Health Centers Receive Funding for Ongoing COVID-19 Response Efforts

April 09, 2020

Focus Remains on Providing High-Quality Primary and Preventive Care for Utah’s Communities

On April 8, 2020, the U.S. Department of Health and Human Services (HHS) awarded Utah’s 13 Community Health Centers more than $11 million as part of the Coronavirus Aid, Relief and Economic Security (CARES) Act to assist with the ongoing response to the Coronavirus Disease 2019 (COVID-19) pandemic. The funding provides support to address the detection, prevention, diagnosis, and treatment of COVID-19 while maintaining health center operations and staffing.

“Utah’s Community and Homeless Health Centers are extremely grateful for the quick response and support from Congress and HHS.  The funding received will help address the current pandemic while maintaining access to care for more than 168,000 patients state-wide, including more than 88,000 patients who are uninsured.” said Alan Pruhs, executive director at the Association for Utah Community Health (AUCH).  

The funding is critical for Utah’s health centers not only to meet the evolving clinical needs related to COVID-19 but maintain operations, staff, and the capacity to treat patients. Many health centers throughout the state experienced a 30-60 percent decrease in patient volume due to the pandemic. Despite this decline, they continue to provide a full range of essential medical services, in-person and virtually, including primary and preventive care, prenatal care, mental health services, substance use disorder treatment, and other services focused on keeping patients healthy. Following the guidelines of Centers for Disease Control and Prevention and the American Dental Association, health centers rescheduled some wellness visits to reduce unnecessary patient and staff exposure and are currently providing only emergency dental services. 

“Midtown, similar to our health center peers, plays an important role in caring for the underserved and vulnerable populations in the communities we serve,” said Alicia Martinez, executive director of Midtown Community Health Center “We understand the barriers and fears that prevent individuals from seeking care and respond by developing systems of equity for our patients. We also play an important role as an employer, and HHS funding will allow us to remain operationally viable while responding to the COVID-19 pandemic.”

A primary goal of the funding is ensuring health centers keep their doors open to continue to meet the unique health needs of Utah’s most vulnerable populations. In doing so, health centers expanded telehealth services to support virtual assessment and monitoring of COVID-19 symptoms, while keeping patients, staff, and the communities they serve as healthy and safe as possible. Telehealth services are used to provide virtual care for patients whose conditions can be adequately addressed without in-person contact. The health centers’ focus remains on keeping patients healthy and out of the emergency departments in this challenging time.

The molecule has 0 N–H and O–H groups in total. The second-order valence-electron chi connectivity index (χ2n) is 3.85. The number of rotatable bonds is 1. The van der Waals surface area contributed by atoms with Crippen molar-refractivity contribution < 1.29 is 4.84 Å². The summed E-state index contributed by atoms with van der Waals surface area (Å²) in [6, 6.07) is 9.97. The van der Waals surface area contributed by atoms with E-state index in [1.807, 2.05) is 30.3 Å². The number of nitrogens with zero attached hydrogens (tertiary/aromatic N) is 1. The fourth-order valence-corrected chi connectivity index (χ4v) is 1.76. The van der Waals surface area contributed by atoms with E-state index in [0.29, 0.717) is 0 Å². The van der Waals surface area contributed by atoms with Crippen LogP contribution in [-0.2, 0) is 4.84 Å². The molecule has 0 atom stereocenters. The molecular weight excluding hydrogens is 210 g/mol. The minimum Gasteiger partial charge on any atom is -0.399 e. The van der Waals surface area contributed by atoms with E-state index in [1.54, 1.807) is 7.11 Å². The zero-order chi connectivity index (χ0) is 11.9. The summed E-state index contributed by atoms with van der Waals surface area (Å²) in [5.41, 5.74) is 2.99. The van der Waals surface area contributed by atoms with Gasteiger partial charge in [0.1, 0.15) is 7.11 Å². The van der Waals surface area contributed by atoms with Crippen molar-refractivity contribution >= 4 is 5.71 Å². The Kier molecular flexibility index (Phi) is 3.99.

“Utah’s health centers have mobilized quickly to maintain and increase access to medical, dental, and behavioral health services via telehealth. Providing virtual care helps ensure the safety and well-being of patients and staff while maintaining access to care for everyone, with an emphasis on chronically ill and high-risk patients,” said Evan Christensen, executive director of Wayne Community Health Center and AUCH board president, “Health centers will continue to do their part to make sure patients remain healthy, so they do not end up hospitalized, placing additional burdens on already overwhelmed hospital systems.” 

If you are in need of medical care or mental health services, find the clinic nearest you. Health centers welcome all individuals, and accept Medicaid, Medicare, most health insurance plans, and sliding fee services for the uninsured. Many offer telehealth options that allow you to speak with a health care provider from the comfort of your home. Please contact the health center by phone for an assessment of your health concerns before going to the clinic.  

Utah’s 13 health center organizations operate 54 clinics in urban and rural communities and provide care to more than 168,000 people annually, making them critical to Utah’s health care delivery system.

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About Association for Utah Community Health

AUCH is a membership organization comprised of Utah’s health center organizations and allied safety-net clinics. 13 Utah health centers operate 54 clinics in urban and rural communities and provide care to more than 168,000 people annually. Health Centers provide comprehensive primary and preventive healthcare services including medical, behavioral health, vision, and pharmaceutical. In addition, they offer supportive services that provide education and promote access to healthcare, such as health insurance enrollment assistance. For more information about AUCH, please visit


Photo courtesy of Fourth Street Clinic.